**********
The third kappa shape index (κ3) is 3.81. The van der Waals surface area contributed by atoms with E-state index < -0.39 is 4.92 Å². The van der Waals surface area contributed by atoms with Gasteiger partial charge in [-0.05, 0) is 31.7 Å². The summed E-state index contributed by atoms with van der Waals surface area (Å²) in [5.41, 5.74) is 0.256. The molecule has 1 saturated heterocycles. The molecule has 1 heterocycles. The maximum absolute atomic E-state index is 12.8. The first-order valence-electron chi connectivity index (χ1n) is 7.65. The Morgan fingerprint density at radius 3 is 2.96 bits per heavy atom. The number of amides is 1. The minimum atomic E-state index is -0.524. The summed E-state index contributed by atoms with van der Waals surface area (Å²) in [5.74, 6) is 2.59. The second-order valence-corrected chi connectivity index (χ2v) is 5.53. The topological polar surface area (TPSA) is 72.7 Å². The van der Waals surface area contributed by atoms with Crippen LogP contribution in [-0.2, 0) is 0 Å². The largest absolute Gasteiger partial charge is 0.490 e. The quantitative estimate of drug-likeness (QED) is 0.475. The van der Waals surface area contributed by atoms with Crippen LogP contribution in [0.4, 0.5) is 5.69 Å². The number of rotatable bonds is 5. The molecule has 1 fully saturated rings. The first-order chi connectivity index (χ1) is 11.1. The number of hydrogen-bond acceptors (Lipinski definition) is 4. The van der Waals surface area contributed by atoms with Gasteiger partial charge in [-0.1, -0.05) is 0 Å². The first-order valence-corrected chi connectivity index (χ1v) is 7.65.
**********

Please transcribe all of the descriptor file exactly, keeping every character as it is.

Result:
The third kappa shape index (κ3) is 3.81. The van der Waals surface area contributed by atoms with E-state index < -0.39 is 4.92 Å². The van der Waals surface area contributed by atoms with Gasteiger partial charge in [-0.05, 0) is 31.7 Å². The summed E-state index contributed by atoms with van der Waals surface area (Å²) in [5.41, 5.74) is 0.256. The molecule has 1 saturated heterocycles. The molecule has 1 heterocycles. The maximum absolute atomic E-state index is 12.8. The first-order valence-electron chi connectivity index (χ1n) is 7.65. The Morgan fingerprint density at radius 3 is 2.96 bits per heavy atom. The number of amides is 1. The minimum atomic E-state index is -0.524. The summed E-state index contributed by atoms with van der Waals surface area (Å²) in [5.74, 6) is 2.59. The second-order valence-corrected chi connectivity index (χ2v) is 5.53. The topological polar surface area (TPSA) is 72.7 Å². The van der Waals surface area contributed by atoms with Crippen LogP contribution in [-0.2, 0) is 0 Å². The largest absolute Gasteiger partial charge is 0.490 e. The quantitative estimate of drug-likeness (QED) is 0.475. The van der Waals surface area contributed by atoms with Crippen LogP contribution in [0.4, 0.5) is 5.69 Å². The number of rotatable bonds is 5. The molecule has 1 fully saturated rings. The first-order chi connectivity index (χ1) is 11.1. The number of hydrogen-bond acceptors (Lipinski definition) is 4. The van der Waals surface area contributed by atoms with Gasteiger partial charge in [-0.1, -0.05) is 0 Å². The first-order valence-corrected chi connectivity index (χ1v) is 7.65.